The burials are divided into sections to serve the different denominations using the cemetery and there are also designated areas for children, officers, prisoners of war, and Falklands War dead, as well as for the casualties of the two World Wars. The war memorial is located in the south-west corner, on the slope of the hill overlooking Ordnance Road. The path network appears to form the boundary between many of these sections but the irregular size of each area retains an informal character to the layout. This is accentuated by the trees and shrubs which generally are planted informally in mixed and single species groups of trees in the style of a C19 arboretum.

REFERENCES

Aldershot Military Cemetery Tour Handout, guide leaflet (photocopy), (Aldershot Historical and Archaeological Society)

Ward David J, A life never dies - Aldershot Military cemetery (unpublished pamphlet 1987) [copy on EH file]

Maps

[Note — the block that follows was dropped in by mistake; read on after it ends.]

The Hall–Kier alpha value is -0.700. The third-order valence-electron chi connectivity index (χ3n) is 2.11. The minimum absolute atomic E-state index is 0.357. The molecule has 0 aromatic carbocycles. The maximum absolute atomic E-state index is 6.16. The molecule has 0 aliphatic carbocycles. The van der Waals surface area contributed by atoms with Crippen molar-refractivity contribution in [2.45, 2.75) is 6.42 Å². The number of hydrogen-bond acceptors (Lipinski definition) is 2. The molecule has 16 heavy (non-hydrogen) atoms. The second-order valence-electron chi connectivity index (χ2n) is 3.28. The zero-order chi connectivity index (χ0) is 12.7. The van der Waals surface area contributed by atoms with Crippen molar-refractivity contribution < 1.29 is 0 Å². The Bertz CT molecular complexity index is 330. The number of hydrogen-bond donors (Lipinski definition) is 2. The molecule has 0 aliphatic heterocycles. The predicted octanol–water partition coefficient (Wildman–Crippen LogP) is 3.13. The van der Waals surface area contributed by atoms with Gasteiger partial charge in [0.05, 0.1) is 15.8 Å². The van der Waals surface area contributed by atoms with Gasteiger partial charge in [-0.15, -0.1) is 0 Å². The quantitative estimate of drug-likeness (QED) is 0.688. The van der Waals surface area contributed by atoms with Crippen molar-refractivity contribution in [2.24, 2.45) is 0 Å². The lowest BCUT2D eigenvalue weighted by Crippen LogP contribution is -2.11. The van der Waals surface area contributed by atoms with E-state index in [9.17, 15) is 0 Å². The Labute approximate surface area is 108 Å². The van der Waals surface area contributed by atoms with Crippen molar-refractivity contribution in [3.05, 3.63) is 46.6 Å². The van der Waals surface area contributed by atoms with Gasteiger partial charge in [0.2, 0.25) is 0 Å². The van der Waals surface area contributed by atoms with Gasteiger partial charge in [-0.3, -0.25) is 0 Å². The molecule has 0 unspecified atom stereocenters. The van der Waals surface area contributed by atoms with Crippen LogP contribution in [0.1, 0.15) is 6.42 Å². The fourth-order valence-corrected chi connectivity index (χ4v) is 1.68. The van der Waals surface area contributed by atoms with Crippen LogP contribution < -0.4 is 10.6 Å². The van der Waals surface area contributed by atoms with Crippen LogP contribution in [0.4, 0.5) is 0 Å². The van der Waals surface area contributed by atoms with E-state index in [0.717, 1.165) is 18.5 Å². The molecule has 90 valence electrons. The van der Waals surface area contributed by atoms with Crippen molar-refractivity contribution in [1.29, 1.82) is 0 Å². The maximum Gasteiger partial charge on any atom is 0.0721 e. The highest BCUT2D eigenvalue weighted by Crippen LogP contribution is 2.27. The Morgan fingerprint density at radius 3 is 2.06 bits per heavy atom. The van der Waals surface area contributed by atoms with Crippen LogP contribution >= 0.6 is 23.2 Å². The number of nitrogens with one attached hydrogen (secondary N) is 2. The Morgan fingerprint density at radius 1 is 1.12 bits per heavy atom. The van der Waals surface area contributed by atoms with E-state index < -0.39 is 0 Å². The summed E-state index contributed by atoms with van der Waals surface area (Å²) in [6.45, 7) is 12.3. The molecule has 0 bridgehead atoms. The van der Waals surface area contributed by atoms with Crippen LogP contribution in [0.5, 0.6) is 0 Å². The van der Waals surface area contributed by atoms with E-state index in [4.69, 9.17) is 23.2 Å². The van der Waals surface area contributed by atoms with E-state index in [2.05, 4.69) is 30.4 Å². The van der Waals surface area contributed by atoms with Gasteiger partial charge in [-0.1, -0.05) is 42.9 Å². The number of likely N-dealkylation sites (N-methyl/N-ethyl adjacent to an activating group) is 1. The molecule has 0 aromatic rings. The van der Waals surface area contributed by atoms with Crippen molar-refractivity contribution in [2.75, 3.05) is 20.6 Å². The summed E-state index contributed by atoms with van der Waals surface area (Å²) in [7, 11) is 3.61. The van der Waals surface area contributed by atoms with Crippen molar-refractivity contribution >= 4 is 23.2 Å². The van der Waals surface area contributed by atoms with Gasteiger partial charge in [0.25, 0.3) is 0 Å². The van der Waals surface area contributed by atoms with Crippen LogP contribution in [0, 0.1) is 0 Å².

Aldershot military camp layout maps, 1853-4 (Hampshire County Record Office)

OS 6" to 1 mile: 1st edition published 1870; 1938 edition

OS 25" to 1 mile: 1st edition published 1872-88; 2nd edition published 1897; 3rd edition published 1910; 1931 edition; 1937 edition

Archival items

Burial records, 1870-85 (Aldershot Military Historical Trust)

The Camp Adjutant holds records of burials from 1886 onwards.

Personal communication from Ian E Tebbett.

REASONS FOR DESIGNATION

Aldershot Military Cemetery is designated at Grade II* for the following principal reasons:

* The cemetery is a good example of an early High Victorian garden cemetery (1855) with an extension, in similar style, of 1879.

* The cemetery was laid out by the Royal Engineers as part of the creation of Aldershot Military Camp.

* The site survives intact and retains significant original planting.

* The cemetery contains a good collection of funerary monuments reflecting the history of the British Army at Aldershot.